WASHINGTON (Jul. 27)
The State Department confirmed today that “discussions are going forward” between key members of Congress and the Administration on a projected sale of military reconnaissance and transport planes to Egypt.
Department spokesman Hodding Carter said “this matter is currently being discussed with members of Congress.” But Carter declined to go into detail citing the “confidential” nature of the discussions. It was reported today that the Carter Administration, in an apparent gesture of support for Egyptian President Anwar Sadat, has privately informed key members of Congress that it would like to sell Egypt more than $200 million in military reconnaissance and transport planes.
According to news accounts, which cited State Department and Congressional sources, the Administration has informed Congress it would like to sell Egypt 14 C-130 Hercules military transports for ferrying troops and supplies, costing about $180 million; 12 pilot less reconnaissance drone aircraft costing about $30 million for use over the Sinai; and six sophisticated reconnaissance cameras for aircraft already in operation in Egypt at a cost of $7 million.
In addition, Egyptian military officers would be trained at staff level schools in the United States at a cost of $100,000.
BASIS FOR MOVE EXPLAINED
Commenting on the proposed sale, Hodding Carter noted that “President Sadat has ended his dependence on the Soviet Union and has expressed his desire to diversify Egyptian arms supplies. We see it clearly in our interest to assist him where possible.”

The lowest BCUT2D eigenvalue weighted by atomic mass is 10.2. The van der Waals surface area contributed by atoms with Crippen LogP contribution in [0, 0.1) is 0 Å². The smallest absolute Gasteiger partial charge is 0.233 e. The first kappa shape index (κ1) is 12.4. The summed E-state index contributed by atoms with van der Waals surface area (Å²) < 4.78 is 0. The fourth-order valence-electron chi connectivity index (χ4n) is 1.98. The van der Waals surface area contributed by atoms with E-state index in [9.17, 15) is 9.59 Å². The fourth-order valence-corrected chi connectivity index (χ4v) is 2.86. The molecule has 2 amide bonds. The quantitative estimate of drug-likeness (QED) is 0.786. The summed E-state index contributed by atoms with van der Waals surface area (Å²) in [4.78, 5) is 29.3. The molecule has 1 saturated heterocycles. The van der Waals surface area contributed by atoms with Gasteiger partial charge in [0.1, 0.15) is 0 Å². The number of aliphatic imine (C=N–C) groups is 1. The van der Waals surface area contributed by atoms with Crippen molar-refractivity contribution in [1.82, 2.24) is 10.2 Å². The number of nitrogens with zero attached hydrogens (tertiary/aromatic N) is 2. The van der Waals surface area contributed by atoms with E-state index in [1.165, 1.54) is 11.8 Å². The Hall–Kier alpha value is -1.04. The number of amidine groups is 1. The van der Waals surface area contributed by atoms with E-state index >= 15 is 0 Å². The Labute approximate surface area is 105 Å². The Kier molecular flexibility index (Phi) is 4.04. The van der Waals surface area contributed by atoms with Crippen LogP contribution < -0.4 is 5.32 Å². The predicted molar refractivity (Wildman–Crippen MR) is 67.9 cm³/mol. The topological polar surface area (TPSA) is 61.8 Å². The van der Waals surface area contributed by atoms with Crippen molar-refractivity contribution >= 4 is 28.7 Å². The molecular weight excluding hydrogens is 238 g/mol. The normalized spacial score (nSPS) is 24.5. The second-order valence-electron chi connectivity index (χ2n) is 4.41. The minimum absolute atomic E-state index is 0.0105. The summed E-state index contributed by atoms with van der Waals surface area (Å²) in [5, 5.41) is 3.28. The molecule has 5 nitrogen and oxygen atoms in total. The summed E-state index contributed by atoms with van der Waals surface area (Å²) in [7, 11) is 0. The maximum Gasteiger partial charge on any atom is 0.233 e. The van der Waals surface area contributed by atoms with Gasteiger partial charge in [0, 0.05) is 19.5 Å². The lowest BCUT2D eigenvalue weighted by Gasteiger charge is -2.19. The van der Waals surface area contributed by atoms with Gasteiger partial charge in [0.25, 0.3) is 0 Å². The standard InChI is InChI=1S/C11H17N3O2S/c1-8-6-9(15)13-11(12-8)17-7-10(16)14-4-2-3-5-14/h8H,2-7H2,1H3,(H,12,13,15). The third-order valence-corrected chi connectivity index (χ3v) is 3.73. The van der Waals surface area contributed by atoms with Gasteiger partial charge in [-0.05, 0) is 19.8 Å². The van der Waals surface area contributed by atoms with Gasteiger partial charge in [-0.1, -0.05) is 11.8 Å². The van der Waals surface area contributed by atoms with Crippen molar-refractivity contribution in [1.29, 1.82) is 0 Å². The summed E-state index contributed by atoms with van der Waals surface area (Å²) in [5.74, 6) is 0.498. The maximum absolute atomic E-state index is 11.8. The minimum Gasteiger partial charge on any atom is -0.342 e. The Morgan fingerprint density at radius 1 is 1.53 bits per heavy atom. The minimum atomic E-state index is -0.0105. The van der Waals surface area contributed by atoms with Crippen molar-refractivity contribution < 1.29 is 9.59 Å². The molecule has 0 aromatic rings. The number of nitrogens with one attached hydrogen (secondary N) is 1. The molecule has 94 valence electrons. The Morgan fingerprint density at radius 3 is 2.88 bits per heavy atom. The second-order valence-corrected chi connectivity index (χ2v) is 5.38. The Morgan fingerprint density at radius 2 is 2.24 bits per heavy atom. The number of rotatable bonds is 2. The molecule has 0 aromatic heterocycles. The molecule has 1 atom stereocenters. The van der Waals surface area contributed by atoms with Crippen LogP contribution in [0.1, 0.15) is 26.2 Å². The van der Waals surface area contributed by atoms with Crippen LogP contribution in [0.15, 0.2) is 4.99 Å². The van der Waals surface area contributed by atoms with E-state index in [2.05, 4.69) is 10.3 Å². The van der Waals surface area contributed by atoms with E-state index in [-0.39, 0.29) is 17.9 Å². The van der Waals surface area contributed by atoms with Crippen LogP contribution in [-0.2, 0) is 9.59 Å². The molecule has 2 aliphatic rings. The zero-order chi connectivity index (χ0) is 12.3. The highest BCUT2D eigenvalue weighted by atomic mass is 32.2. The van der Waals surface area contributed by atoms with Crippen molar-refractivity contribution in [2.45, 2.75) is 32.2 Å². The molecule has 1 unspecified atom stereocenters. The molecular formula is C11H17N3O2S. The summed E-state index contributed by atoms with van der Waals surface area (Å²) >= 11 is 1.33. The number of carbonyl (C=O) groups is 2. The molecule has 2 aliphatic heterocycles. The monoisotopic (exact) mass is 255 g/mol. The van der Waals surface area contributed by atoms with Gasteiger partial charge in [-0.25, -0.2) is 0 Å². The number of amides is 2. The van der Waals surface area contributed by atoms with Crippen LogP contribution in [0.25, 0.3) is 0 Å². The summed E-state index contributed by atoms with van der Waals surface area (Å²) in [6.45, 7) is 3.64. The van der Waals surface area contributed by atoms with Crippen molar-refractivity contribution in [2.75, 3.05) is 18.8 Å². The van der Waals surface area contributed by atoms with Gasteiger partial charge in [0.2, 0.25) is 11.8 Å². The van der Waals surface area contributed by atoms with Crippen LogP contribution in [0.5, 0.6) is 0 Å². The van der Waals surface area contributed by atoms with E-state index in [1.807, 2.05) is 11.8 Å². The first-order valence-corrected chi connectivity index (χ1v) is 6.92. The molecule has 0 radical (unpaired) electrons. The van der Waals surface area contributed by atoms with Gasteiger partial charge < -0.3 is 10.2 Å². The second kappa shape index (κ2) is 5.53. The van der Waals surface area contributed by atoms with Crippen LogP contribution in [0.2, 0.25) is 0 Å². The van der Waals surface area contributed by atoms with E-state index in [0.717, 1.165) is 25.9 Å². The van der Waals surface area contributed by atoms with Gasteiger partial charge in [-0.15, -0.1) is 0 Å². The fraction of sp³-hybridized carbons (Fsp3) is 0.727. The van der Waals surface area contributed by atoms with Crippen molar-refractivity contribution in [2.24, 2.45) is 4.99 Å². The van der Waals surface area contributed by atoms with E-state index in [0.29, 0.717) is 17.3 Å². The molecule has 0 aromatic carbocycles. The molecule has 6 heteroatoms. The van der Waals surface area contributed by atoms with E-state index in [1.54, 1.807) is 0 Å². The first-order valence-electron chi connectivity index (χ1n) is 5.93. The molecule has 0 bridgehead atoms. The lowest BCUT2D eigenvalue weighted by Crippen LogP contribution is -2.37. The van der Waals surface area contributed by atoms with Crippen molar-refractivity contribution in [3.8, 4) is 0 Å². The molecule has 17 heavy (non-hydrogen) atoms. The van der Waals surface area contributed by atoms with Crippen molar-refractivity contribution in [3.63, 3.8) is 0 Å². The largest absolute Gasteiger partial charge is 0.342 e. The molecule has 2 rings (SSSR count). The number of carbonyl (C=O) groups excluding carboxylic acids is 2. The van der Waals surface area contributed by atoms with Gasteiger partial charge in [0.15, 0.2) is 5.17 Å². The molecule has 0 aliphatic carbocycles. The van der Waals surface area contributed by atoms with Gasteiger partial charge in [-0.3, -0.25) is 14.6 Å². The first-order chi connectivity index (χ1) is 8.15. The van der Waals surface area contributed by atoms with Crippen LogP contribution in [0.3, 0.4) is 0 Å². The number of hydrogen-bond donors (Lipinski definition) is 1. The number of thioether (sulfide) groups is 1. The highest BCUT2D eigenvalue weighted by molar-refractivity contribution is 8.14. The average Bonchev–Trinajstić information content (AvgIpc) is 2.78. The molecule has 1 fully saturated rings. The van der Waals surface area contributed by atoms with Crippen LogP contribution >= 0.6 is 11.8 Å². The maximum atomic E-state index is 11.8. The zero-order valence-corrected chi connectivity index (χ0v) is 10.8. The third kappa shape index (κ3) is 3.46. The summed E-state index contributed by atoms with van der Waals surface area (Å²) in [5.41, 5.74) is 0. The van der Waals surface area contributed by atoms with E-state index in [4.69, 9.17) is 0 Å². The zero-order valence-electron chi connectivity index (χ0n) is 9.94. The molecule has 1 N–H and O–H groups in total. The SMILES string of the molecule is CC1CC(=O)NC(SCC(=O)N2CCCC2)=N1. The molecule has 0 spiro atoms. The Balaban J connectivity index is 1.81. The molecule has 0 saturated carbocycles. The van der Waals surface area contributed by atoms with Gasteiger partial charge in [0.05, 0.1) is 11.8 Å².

Supporters of Israel here have said they will not oppose the Administration’s request as long as it is limited to “non-lethal” equipment and does not include fighter planes and anti-tank missiles. They said they accepted the Administration’s need to maintain close ties with Egypt especially while peace efforts are currently underway.
The sale was seen as a show of support to Egyptian President Sadat on the eve of Secretary of State Cyrus Vance’s trip to the Middle East. Administration officials also explained that Egypt wanted the C-130s because its 30 Soviet transport planes are virtually useless because of age and lack of spare parts. Last year, the Ford Administration received approval from Congress to sell Egypt six C-130s after pledging not to seek additional sales to Egypt during the rest of 1976.